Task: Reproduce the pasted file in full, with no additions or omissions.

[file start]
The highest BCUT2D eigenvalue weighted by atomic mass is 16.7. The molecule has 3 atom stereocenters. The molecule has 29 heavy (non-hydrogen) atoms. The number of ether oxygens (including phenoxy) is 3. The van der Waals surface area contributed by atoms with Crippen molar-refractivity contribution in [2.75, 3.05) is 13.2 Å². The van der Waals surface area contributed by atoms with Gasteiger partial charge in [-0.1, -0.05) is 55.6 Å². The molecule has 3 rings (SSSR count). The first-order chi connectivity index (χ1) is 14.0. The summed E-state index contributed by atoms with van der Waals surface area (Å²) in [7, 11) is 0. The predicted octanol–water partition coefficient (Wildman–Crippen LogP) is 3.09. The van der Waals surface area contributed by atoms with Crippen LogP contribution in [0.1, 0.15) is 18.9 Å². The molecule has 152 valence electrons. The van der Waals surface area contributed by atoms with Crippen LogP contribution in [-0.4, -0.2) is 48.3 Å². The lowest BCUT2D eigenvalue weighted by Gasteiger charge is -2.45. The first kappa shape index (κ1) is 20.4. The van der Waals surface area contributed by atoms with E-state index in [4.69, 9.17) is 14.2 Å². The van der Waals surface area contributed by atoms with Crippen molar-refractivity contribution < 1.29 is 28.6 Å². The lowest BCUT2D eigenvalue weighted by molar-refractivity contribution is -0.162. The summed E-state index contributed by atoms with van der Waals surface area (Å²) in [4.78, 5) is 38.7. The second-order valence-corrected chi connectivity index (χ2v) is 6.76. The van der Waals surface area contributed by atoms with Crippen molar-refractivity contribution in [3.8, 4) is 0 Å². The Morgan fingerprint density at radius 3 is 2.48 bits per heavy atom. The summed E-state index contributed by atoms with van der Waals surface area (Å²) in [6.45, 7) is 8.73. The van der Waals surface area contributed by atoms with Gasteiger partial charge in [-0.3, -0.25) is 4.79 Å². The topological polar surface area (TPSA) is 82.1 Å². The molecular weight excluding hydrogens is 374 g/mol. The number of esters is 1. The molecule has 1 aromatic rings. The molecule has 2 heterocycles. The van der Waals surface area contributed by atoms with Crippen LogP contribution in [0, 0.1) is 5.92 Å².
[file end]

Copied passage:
The highest BCUT2D eigenvalue weighted by atomic mass is 16.7. The molecule has 3 atom stereocenters. The molecule has 29 heavy (non-hydrogen) atoms. The number of ether oxygens (including phenoxy) is 3. The van der Waals surface area contributed by atoms with Crippen molar-refractivity contribution in [2.75, 3.05) is 13.2 Å². The van der Waals surface area contributed by atoms with Gasteiger partial charge in [-0.1, -0.05) is 55.6 Å². The molecule has 3 rings (SSSR count). The first-order chi connectivity index (χ1) is 14.0. The summed E-state index contributed by atoms with van der Waals surface area (Å²) in [7, 11) is 0. The predicted octanol–water partition coefficient (Wildman–Crippen LogP) is 3.09. The van der Waals surface area contributed by atoms with Crippen LogP contribution in [0.1, 0.15) is 18.9 Å². The molecule has 152 valence electrons. The van der Waals surface area contributed by atoms with Crippen LogP contribution in [-0.4, -0.2) is 48.3 Å². The lowest BCUT2D eigenvalue weighted by Gasteiger charge is -2.45. The first kappa shape index (κ1) is 20.4. The van der Waals surface area contributed by atoms with E-state index in [4.69, 9.17) is 14.2 Å². The van der Waals surface area contributed by atoms with Crippen molar-refractivity contribution < 1.29 is 28.6 Å². The lowest BCUT2D eigenvalue weighted by molar-refractivity contribution is -0.162. The summed E-state index contributed by atoms with van der Waals surface area (Å²) in [4.78, 5) is 38.7. The second-order valence-corrected chi connectivity index (χ2v) is 6.76. The van der Waals surface area contributed by atoms with Crippen molar-refractivity contribution in [3.8, 4) is 0 Å². The Morgan fingerprint density at radius 3 is 2.48 bits per heavy atom. The summed E-state index contributed by atoms with van der Waals surface area (Å²) in [6.45, 7) is 8.73. The van der Waals surface area contributed by atoms with Gasteiger partial charge in [-0.3, -0.25) is 4.79 Å². The topological polar surface area (TPSA) is 82.1 Å². The molecular weight excluding hydrogens is 374 g/mol. The number of esters is 1. The molecule has 1 aromatic rings. The molecule has 2 heterocycles. The van der Waals surface area contributed by atoms with Crippen LogP contribution in [0, 0.1) is 5.92 Å².